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Publication numberUS4390796 A
Publication typeGrant
Application numberUS 06/254,797
Publication dateJun 28, 1983
Filing dateApr 15, 1981
Priority dateApr 15, 1981
Fee statusPaid
Publication number06254797, 254797, US 4390796 A, US 4390796A, US-A-4390796, US4390796 A, US4390796A
InventorsRobert W. McClenahan, Thomas J. Walsh
Original AssigneeLeeds & Northrup Co.
Export CitationBiBTeX, EndNote, RefMan
External Links: USPTO, USPTO Assignment, Espacenet
Voltage to duty cycle converter
US 4390796 A
Abstract
An analog voltage to duty cycle converter is provided using a series connected resistor and capacitor. The capacitor is charged in one direction through the resistor from the difference between the analog voltage and a reference voltage maintained across a zener diode by one polarity of output from a differential amplifier responding to the charge across the capacitor. When the charge across the capacitor reaches the difference necessary to cause the differential amplifier to change the polarity of its output, a positive feedback firmly toggles the output to the other polarity and the capacitor is allowed to charge in the opposite direction due to cut-off of the zener current by a diode in the amplifier output circuit. The capacitor then charges in an opposite direction due to the analog voltage alone and the reference voltage again switches "on" when the amplifier output goes positive. The duty cycle is then proportional to the analog voltage.
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Claims(8)
What is claimed is:
1. A converter for converting an analog voltage to a duty cycle comprising:
a capacitor
a resistor connected at one terminal to said capacitor to form a series circuit;
a differential amplifier;
a reference voltage source provided by a zener diode supplied by current from the output of said differential amplifier;
switching means including a series connected diode and resistor in circuit connecting said zener diode to the output of said differential amplifier so that outputs of one polarity cause a fixed voltage to be maintained across said zener diode with outputs of opposite polarity being disconnected from said zener diode by said diode, said switching means being operative to selectively pass charging current through said series circuit from said reference voltage source in one state and for disconnecting said source to discharge said capacitor through said resistor in another state; and
detecting means including said differential amplifier whose inverting input is connected to said terminal and whose non-inverting input is connected to receive both said analog voltage through an input resistor and a positive feedback signal from the output of said amplifier by way of a series resistance-capacitance network connecting said output to said non-inverting input, said detecting means being responsive solely to the difference between said analog voltage and the voltage at said terminal for causing said switching means to go from said one state to said other when said difference reaches a certain magnitude of one polarity and to reverse states when said difference reaches said magnitude in an opposite polarity, whereby the duty cycle of the resulting oscillations is proportional to the value of said analog voltage.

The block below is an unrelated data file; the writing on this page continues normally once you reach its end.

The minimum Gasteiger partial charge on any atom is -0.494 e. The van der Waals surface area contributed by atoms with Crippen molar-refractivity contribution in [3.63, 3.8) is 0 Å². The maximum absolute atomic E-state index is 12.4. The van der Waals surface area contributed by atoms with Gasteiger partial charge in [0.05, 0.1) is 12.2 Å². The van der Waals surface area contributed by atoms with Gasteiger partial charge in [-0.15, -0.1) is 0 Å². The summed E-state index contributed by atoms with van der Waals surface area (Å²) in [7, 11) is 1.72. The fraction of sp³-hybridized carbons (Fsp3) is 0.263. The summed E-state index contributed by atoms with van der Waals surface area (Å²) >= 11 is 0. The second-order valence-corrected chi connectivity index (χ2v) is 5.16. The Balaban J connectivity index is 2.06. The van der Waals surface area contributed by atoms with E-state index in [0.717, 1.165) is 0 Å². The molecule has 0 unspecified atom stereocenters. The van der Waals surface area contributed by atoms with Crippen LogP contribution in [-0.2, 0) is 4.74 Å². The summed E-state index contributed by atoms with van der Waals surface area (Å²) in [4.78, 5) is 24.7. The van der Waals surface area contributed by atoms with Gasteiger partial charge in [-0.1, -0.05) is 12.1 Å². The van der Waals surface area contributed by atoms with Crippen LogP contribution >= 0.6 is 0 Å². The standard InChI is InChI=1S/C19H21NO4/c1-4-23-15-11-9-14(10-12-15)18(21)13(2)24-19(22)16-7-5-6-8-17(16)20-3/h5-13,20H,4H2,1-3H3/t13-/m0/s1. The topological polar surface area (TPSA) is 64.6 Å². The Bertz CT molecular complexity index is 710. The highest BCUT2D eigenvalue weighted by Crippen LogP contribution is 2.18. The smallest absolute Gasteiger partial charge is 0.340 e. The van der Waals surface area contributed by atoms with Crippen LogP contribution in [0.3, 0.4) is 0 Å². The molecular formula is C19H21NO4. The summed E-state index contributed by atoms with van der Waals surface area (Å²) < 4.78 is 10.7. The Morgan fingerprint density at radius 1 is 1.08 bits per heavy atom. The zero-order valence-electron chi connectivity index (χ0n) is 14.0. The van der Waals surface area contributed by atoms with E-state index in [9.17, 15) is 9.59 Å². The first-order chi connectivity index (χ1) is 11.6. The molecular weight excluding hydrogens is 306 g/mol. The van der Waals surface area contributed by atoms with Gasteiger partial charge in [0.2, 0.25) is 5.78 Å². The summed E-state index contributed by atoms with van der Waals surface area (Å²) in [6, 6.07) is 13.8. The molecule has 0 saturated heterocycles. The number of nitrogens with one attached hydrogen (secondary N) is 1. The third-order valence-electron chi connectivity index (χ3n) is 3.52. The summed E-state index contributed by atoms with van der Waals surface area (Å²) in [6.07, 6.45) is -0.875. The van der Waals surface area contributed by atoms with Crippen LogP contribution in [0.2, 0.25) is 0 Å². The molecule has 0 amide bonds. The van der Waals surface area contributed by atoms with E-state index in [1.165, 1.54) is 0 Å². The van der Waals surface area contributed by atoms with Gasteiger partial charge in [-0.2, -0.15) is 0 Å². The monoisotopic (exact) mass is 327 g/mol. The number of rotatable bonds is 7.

2. A converter for converting an analog voltage to a duty cycle comprising:
a capacitor;
a resistor connected at one terminal to said capacitor to form a series circuit;
a differential amplifier;
a reference voltage source provided by a zener diode supplied by current from the output of said differential amplifier;
switching means including a series connected diode and resistor in circuit connecting said zener diode to the output of said differential amplifier so that outputs of one polarity cause a fixed voltage to be maintained across said zener diode with outputs of opposite polarity being disconnected from said zener diode by said diode and a transistor for providing a conductive path to discharge said capacitor through said resistor when said transistor is biased to the conductive state in response to said opposite polarity outputs, said switching means being operative to selectively pass charging current through said series circuit from said reference voltage source in one state and for disconnecting said source to discharge said capacitor through said resistor in another state; and
detecting means including said differential amplifier whose inverting input is connected to said terminal and whose non-inverting input is connected to receive both said analog voltage through an input resistor and a positive feedback signal from the output of said amplifier by way of a series resistance-capacitance network connecting said output to said non-inverting input, said detecting means being responsive solely to the difference between said analog voltage and the voltage at said terminal for causing said switching means to go from said one state to said other when said difference reaches a certain magnitude of one polarity and to reverse states when said difference reaches said magnitude in an opposite polarity, whereby the duty cycle of the resulting oscillations is proportional to the value of said analog voltage.